No matter where you sit down to your Thanksgiving meal this Thursday, your cranberries may well have been grown in Wisconsin. We produce more cranberries here than any other state. Cranberries were grown here before Wisconsin achieved statehood in 1830. Your cranberries may have come from one of 13 commercial beds that have been producing cranberries more than 100 years.
These tart, little berries are grown today on 18,000 acres supported by 120,000 acres of wetlands, reservoirs and forests in Wisconsin. Modern methods like laser-leveled fields are increasing production to keep up with growing world demand. Since Craisins were introduced, a lot more people find cranberries a possible munchie. Evidently people in Japan and France particularly love U.S. Craisins.
Cranberry beds are often flooded to harvest them. But cranberries do not grow in water. They are a broadleaf evergreen, woody vine that grows about 8 inches tall. The leaves are green in summer and red in winter.
Cranberries were the target of a massive food scare in 1959. Just a few weeks before Thanksgiving that year it was announced that a small number of cranberries had been contaminated with aminotriazole, which caused cancer in lab rats. While almost all cranberries were fine, the contaminated batch got mixed together at processing plants, and the Secretary of Health, Education and Welfare advised housewives to avoid cranberries.
Major slam to cranberry industry, and perhaps unwarranted. The government tried to back pedal. The Secretary of Agriculture publicly promised to have cranberries for Thanksgiving. Vice President Richard Nixon ate four helpings of cranberry sauce. Senator John F. Kennedy drank two glasses of cranberry juice.
Today cranberries are considered a healthy choice.
Half a cup of fresh cranberries has about 25 calories. (by the time you make them taste good to you – the calorie count will have gone up a bit.) It also contains 10% of your daily requirement of vitamin C, some dietary fiber, manganese and vitamin K.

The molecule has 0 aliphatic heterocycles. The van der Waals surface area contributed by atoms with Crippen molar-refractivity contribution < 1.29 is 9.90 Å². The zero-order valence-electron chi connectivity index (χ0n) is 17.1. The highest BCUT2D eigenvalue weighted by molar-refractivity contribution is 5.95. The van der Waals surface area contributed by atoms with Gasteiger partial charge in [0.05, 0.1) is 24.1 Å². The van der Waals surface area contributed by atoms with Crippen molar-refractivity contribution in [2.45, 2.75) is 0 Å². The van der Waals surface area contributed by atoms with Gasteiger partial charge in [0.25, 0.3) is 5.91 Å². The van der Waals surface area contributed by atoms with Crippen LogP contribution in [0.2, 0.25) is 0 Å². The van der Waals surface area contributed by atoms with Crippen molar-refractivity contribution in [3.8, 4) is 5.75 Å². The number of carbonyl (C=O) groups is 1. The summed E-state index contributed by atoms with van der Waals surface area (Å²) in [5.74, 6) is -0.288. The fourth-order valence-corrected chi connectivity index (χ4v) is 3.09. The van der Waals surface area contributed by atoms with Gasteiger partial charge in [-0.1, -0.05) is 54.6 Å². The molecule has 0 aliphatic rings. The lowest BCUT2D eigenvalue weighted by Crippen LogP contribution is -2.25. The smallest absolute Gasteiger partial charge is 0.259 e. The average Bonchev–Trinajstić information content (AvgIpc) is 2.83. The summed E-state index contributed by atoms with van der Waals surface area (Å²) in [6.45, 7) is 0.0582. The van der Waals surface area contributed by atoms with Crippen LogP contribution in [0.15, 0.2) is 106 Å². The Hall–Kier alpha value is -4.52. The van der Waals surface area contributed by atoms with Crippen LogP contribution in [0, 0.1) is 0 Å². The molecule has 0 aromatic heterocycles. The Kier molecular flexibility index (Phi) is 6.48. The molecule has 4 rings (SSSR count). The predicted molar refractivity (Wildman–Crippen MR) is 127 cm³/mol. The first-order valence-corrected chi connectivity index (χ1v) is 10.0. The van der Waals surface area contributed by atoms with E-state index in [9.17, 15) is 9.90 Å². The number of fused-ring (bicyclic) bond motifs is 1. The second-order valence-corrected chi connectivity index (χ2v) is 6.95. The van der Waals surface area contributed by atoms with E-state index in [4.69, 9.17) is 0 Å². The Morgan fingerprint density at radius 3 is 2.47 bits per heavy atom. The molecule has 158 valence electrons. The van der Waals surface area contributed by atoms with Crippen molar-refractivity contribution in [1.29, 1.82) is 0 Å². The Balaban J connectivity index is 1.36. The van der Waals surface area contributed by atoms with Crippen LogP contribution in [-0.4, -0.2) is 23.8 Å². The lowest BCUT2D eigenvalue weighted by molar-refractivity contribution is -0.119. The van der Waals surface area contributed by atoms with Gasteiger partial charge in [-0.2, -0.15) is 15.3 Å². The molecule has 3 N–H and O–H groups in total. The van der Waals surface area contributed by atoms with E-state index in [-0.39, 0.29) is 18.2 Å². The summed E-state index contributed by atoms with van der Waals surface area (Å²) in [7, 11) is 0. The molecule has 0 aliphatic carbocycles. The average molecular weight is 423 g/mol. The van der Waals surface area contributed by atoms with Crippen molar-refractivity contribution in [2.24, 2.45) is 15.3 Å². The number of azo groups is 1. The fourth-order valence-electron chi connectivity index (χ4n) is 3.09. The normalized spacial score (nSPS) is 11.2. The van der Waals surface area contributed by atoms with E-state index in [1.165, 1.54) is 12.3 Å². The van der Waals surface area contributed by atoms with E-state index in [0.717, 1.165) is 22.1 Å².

Cranberries may help prevent bacterial attachment to the lining of the urinary tract and even the stomach lining.
The same component that gives cranberries their deep red color indicates a high content of the phytonutrient anthocyanin, which may protect our cardiovascular system and our liver.
Keep in mind that cooking or baking is going to destroy most of the nutritive value.
A great no-cook cranberry sauce recipe:
- 2 c. fresh cranberries blended with
- ½ cup pinapple chunks,
- 1 quartered, peeled orange,
- a sweet apple and
- as many walnuts and/or pecans as you like.
- If it’s still not sweet enough, drizzle with maple syrup.
Organic cranberries are probably healthier yet, but they can be hard to find. Organic cranberry farmers get about a tenth of the harvest from an acre as a conventional farmer. I don’t know all the details, but I suspect that like in other areas of agriculture, small, organic operations and family farms are a more sustainable way to make cranberries available. We need to support family farmers if we want food in the future.
Check out this neat video about a cranberry operation that is grown organically and harvested by hand.
Categories: SUSTAINABLE FOOD